Protesters turn their backs on a meeting of the Virginia state air quality control board in Richmond, Virginia, in January 2019. Photograph: Steve Helber/AP
As fracked gas fields in West Virginia boomed over the past decade, energy companies jumped at the chance to build massive new pipelines to move the fuel to neighboring east coast markets. The 600-mile Atlantic Coast pipeline would have been the crown jewel.
But Union Hill, Virginia – a community settled by formerly enslaved people after the civil war on farm land they had once tilled – stood in the way. Residents fought against a planned compressor station meant to help the gas move through the pipeline, arguing that because Union Hill is a historic Black community, the resulting air pollution would be an environmental injustice.
But Dominion Energy, one of the pipeline’s two developers, kept pushing. It pledged to invest $5.1m in community services in exchange for the imposition. The company hired a former member of the governor’s cabinet, who grew up in Union Hill, to drum up support from church leaders to landowners. They flew local leaders on a helicopter to Pennsylvania to tour a compressor station there.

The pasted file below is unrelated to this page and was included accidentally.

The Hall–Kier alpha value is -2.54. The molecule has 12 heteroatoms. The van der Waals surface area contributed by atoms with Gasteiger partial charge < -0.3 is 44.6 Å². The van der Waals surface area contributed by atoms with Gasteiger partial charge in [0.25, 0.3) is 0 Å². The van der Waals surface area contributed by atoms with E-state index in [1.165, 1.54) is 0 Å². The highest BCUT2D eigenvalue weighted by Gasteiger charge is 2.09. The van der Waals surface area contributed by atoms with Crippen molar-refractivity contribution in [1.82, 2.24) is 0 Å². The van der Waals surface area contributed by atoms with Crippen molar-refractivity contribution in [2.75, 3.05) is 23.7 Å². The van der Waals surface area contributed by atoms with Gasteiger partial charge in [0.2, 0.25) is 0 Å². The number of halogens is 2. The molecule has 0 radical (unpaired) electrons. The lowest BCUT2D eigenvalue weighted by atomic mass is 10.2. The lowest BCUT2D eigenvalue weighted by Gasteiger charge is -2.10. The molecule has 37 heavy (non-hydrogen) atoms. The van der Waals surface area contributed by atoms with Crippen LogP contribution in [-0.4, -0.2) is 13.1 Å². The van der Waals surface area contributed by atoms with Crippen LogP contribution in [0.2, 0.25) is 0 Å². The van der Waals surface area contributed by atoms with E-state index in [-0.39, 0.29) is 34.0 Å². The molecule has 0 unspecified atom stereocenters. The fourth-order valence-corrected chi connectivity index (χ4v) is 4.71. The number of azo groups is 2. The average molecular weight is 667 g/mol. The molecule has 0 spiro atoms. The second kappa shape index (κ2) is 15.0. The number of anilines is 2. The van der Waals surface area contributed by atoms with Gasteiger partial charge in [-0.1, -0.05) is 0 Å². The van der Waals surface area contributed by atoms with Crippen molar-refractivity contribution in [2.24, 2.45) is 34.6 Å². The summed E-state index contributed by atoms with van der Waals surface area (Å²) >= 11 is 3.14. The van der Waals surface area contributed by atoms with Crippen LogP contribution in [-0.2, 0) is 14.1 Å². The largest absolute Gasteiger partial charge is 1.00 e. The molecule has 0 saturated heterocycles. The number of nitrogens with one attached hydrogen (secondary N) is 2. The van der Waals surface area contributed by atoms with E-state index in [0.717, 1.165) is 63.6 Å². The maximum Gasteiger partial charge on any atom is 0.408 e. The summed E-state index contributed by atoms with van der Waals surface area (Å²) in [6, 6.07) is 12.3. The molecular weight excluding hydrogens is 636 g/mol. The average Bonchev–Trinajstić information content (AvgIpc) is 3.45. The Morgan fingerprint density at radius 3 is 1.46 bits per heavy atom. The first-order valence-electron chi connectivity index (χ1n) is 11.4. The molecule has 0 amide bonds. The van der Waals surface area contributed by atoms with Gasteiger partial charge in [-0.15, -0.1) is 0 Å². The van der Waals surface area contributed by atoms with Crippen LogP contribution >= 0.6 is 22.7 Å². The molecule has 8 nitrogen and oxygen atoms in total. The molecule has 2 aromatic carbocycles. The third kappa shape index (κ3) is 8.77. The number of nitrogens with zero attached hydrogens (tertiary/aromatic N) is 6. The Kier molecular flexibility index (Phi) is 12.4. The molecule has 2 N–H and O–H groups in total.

Dominion’s campaign split the Union Hill community, dividing church congregations, and in some instances, families. While some residents were for the investment, others saw their resolve to fight the pipeline deepen. In response to mounting opposition, Dominion took an unexpected tack: the company hired outside help to argue that the community around the site was, in actuality, mostly white. 09-16-21